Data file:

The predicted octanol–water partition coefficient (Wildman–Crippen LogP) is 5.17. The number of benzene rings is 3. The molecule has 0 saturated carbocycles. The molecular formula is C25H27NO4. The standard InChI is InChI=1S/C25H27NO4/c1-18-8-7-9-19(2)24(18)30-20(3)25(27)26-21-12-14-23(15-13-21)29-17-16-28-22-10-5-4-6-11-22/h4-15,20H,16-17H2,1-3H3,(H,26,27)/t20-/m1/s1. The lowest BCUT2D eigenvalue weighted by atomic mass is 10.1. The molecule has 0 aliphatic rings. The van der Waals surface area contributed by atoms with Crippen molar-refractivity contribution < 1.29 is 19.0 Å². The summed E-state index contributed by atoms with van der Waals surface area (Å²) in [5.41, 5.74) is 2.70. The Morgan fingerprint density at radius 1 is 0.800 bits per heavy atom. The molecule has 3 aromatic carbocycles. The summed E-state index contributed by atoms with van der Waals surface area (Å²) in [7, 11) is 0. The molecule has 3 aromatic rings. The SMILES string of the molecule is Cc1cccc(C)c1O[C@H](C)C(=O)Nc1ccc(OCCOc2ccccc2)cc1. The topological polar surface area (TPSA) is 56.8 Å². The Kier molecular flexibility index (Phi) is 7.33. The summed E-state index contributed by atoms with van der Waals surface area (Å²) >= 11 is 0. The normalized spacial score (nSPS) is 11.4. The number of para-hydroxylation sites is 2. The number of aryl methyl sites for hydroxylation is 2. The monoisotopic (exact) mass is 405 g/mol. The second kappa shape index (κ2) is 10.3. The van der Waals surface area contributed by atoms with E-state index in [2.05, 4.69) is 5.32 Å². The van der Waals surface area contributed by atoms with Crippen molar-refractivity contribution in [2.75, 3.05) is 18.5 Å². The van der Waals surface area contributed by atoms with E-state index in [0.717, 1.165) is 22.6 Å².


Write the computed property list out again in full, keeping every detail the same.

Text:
The predicted octanol–water partition coefficient (Wildman–Crippen LogP) is 5.17. The number of benzene rings is 3. The molecule has 0 saturated carbocycles. The molecular formula is C25H27NO4. The standard InChI is InChI=1S/C25H27NO4/c1-18-8-7-9-19(2)24(18)30-20(3)25(27)26-21-12-14-23(15-13-21)29-17-16-28-22-10-5-4-6-11-22/h4-15,20H,16-17H2,1-3H3,(H,26,27)/t20-/m1/s1. The lowest BCUT2D eigenvalue weighted by atomic mass is 10.1. The molecule has 0 aliphatic rings. The van der Waals surface area contributed by atoms with Crippen molar-refractivity contribution < 1.29 is 19.0 Å². The summed E-state index contributed by atoms with van der Waals surface area (Å²) in [5.41, 5.74) is 2.70. The Morgan fingerprint density at radius 1 is 0.800 bits per heavy atom. The molecule has 3 aromatic carbocycles. The summed E-state index contributed by atoms with van der Waals surface area (Å²) in [7, 11) is 0. The molecule has 3 aromatic rings. The SMILES string of the molecule is Cc1cccc(C)c1O[C@H](C)C(=O)Nc1ccc(OCCOc2ccccc2)cc1. The topological polar surface area (TPSA) is 56.8 Å². The Kier molecular flexibility index (Phi) is 7.33. The summed E-state index contributed by atoms with van der Waals surface area (Å²) >= 11 is 0. The normalized spacial score (nSPS) is 11.4. The number of para-hydroxylation sites is 2. The number of aryl methyl sites for hydroxylation is 2. The monoisotopic (exact) mass is 405 g/mol. The second kappa shape index (κ2) is 10.3. The van der Waals surface area contributed by atoms with E-state index in [2.05, 4.69) is 5.32 Å². The van der Waals surface area contributed by atoms with Crippen molar-refractivity contribution in [2.75, 3.05) is 18.5 Å². The van der Waals surface area contributed by atoms with E-state index in [0.717, 1.165) is 22.6 Å².